By Michael E. Miller
By Allie Conti
By David Villano
By Jose D. Duran
By Michael E. Miller
By Allie Conti
By Kyle Swenson
By Luther Campbell
While in Miami, Flaquer liked to hang out at the Naco Cafeteria on NW 36th Street. The owners, Osmay Oduardo and Ruben Garcia, both had prior convictions for drug dealing. Police suspect the men were involved in Flaquer's smuggling scheme. They also were probably the last two people to see Flaquer alive, Carmichael says. After Flaquer's disappearance Oduardo and Garcia sold the restaurant and disappeared. "We'd like to talk to them," Carmichael says dryly. "Their cooperation is sought in this case." (Carmichael says anyone with information can call him anonymously at 800-226-3019. There is reward money.)
As soon as news of Flaquer's death reached New York, someone at La Guardia broke into the dead man's locker and emptied it. Police never had a chance to look through his possessions. "That leads me to believe co-workers knew what he was doing," Carmichael posits. Indeed the FDLE agent says his investigation revealed that Flaquer helped organize a ring that delivered cocaine and heroin into the United States. Flaquer and his crew would stuff packages of the drugs behind panels in a plane's bathroom in Colombia. After the aircraft arrived in Miami, mechanics would remove the drugs during maintenance. "I interviewed three co-workers who said Flaquer set up the operation," Carmichael says.
In July 1997, a little more than a year after Flaquer's death, the FBI busted six American Airlines ramp workers on charges they smuggled 160 kilograms of cocaine into the country. Had Flaquer lived he would have been the seventh indictment in that case, says Carmichael.
As agents closed that investigation, DEA undercover agents had already started the Ramp Rats investigation. Monitoring drug smuggling at American Airlines was becoming a full-time job.
A year and a half after Flaquer's corpse was discovered in the dust of Palm Beach County, another dead American Airlines ramp worker turned up in Miami-Dade. On the night of November 25, 1997, 36-year-old Karl Smith was returning from a sixteen-hour shift at MIA when someone shot him. He was opening a gate at his home on NW 193rd Terrace when the attack occurred. Law enforcement sources say Smith was involved in the narcotics trade at the airport, and their probe focuses on his airport contacts.
"The police tell me they think my boy was working for somebody in the drug world," laments Smith's mother, Mary. "But I don't believe that. I never saw anything. When I closed out his bank account it had $6.84 in it. I'm his mother, and I don't know anything about that."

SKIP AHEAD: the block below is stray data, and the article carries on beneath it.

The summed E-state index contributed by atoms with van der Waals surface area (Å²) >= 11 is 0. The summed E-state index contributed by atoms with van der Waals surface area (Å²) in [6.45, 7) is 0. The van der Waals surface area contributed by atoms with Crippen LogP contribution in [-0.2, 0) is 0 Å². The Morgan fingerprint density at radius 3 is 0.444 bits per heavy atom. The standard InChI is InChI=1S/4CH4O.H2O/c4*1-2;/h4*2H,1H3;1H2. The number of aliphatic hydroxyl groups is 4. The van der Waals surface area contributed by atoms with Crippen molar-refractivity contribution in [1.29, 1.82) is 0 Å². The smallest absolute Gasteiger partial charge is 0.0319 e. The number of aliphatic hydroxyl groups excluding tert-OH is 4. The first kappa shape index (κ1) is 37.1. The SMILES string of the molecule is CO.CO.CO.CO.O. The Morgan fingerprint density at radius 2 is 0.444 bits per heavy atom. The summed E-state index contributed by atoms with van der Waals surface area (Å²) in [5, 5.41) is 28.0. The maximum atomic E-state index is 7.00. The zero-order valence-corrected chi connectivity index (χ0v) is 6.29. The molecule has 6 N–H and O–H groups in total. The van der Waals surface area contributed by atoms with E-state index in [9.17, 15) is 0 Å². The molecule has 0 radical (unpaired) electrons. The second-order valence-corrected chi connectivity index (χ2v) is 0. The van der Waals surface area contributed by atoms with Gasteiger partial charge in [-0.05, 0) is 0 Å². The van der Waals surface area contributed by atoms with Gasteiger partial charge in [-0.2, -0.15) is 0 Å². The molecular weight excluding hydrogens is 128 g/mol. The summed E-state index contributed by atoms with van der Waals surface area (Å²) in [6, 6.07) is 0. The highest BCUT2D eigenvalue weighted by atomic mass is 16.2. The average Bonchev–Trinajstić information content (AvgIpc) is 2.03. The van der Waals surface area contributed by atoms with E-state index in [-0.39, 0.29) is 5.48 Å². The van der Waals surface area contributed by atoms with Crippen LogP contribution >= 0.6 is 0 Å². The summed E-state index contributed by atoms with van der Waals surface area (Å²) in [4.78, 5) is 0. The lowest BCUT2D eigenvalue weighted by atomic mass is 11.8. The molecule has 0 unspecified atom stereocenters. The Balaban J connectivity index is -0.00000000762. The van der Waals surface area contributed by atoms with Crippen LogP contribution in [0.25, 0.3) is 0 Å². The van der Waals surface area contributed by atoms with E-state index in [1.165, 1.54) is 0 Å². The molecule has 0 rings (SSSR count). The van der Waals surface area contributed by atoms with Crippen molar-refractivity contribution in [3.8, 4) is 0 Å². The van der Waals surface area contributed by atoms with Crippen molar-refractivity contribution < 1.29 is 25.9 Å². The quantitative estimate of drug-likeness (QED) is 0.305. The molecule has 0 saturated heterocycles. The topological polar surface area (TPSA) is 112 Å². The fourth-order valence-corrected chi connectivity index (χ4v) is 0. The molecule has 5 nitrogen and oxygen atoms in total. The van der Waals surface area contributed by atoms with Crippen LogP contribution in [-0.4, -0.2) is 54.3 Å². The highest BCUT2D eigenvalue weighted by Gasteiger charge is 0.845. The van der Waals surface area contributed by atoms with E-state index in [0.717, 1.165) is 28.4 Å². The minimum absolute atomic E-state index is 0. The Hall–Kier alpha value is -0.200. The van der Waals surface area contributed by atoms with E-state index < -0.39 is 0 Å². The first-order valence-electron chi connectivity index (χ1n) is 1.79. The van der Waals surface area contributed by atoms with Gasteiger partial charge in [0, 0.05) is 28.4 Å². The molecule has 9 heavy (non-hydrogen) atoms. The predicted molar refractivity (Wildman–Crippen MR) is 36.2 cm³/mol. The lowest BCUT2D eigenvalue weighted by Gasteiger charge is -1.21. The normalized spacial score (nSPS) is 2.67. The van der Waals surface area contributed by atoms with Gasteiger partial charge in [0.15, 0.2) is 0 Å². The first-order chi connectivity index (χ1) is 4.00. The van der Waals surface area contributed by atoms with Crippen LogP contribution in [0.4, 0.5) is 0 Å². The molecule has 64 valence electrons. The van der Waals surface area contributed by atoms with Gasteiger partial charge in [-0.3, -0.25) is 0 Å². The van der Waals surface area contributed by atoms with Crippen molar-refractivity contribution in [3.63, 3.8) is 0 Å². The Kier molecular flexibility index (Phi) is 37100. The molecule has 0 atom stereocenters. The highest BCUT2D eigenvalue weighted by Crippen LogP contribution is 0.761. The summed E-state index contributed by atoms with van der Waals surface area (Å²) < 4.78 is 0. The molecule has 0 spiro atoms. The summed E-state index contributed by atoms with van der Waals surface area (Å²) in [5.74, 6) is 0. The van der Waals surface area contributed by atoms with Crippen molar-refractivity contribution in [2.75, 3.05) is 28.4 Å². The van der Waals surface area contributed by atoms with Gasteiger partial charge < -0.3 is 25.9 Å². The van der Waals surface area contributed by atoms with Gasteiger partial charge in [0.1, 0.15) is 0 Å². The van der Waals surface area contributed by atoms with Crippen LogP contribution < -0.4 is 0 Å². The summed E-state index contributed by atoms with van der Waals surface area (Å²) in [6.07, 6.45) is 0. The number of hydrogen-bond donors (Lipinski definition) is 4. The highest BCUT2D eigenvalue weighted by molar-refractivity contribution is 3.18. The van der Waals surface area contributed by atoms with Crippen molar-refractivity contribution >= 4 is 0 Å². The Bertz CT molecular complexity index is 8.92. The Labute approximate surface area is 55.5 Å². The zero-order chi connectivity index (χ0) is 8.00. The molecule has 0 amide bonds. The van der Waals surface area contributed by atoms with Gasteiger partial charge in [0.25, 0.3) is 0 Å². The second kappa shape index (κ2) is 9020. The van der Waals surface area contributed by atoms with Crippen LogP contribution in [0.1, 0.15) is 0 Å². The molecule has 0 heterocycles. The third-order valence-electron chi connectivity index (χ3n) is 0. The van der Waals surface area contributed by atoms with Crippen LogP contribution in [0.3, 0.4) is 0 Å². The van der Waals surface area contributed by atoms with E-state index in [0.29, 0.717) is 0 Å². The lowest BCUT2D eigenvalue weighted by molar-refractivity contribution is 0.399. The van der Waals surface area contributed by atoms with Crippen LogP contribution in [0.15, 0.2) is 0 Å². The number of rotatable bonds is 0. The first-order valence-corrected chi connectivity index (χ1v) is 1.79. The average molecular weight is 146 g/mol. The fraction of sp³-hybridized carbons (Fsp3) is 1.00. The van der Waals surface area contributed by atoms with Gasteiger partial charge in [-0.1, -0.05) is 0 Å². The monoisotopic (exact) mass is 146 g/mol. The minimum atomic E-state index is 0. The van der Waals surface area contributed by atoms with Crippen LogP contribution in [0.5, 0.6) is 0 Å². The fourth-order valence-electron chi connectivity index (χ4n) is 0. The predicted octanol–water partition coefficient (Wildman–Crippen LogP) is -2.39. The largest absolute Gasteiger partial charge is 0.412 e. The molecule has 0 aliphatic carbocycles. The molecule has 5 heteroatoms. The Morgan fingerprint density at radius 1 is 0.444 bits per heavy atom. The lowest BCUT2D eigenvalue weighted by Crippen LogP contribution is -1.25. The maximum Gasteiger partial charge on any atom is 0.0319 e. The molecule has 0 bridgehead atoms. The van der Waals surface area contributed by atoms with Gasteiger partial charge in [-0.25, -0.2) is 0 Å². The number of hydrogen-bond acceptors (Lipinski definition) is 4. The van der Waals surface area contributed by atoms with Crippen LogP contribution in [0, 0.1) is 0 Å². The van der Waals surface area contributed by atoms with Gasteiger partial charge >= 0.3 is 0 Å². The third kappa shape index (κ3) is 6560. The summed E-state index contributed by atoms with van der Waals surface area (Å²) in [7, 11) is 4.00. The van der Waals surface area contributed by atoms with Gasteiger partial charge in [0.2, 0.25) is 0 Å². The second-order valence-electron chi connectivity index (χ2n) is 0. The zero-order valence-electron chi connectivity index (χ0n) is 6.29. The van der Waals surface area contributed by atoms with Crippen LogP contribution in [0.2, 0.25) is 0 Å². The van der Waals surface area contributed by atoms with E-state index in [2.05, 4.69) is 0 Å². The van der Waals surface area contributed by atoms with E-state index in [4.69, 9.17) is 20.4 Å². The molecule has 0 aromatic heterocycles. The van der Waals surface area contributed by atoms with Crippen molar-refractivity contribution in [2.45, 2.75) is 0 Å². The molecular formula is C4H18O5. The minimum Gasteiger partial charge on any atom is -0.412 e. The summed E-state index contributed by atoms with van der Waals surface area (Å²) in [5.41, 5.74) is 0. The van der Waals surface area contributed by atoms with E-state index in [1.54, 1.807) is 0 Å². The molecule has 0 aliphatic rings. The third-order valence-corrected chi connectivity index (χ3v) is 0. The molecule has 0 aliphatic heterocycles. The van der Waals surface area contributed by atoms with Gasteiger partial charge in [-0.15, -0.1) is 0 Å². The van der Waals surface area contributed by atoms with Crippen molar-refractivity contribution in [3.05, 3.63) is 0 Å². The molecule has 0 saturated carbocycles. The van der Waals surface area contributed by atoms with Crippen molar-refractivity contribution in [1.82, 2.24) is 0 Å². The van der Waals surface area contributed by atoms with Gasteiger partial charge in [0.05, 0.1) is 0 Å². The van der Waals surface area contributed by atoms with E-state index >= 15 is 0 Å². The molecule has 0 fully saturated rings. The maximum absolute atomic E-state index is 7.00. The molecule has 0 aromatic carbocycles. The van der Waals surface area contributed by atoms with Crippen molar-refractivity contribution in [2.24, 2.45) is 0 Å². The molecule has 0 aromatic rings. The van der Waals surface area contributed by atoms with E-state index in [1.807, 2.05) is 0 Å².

In fact Mary Smith's boy had just borrowed money to fix his car. "How could he be involved in drugs?" she asks.
Karl Smith was raised in Jamaica and came to the United States about ten years before his death. "He never get into no trouble growing up," his mother says. Karl was an athlete, an avid soccer player, and a licensed security guard. Some nights he moonlighted as a doorman at the South Beach club Amnesia. He was also a doting son, Mary Smith says. "I've got cancer, and if I ever had to go to the hospital, he was there, ready to take me. He was always there for me."
In the wake of the Ramp Rats arrests, police are combing through mysterious deaths and disappearances of the past. They hope a more careful reading will help restart investigations that have stalled.
Investigators are looking into the killing of a 41-year old American Airlines steward on Miami Beach. The case of a stewardess who fell fourteen floors to her death is also being reviewed. Then there are two suspicious beatings and a shooting in Miami. Authorities offer few details on any of the cases.
The violence is likely to continue as long as drugs and other contraband flow through the airport. Moreover this past August 31, less than a week after the first Ramp Rats bust, customs agents found $21 million worth of cocaine stashed in a shipment of fresh fish. No one stepped forward to claim the cargo, and there was no invoice attached. "They're still at it," says one federal source. And because drug dealers continue to offer big money, it's only a matter of time "until [the ramp rats] get cute, and steal from the dopers," he adds. "And that means soon someone's going to get whacked."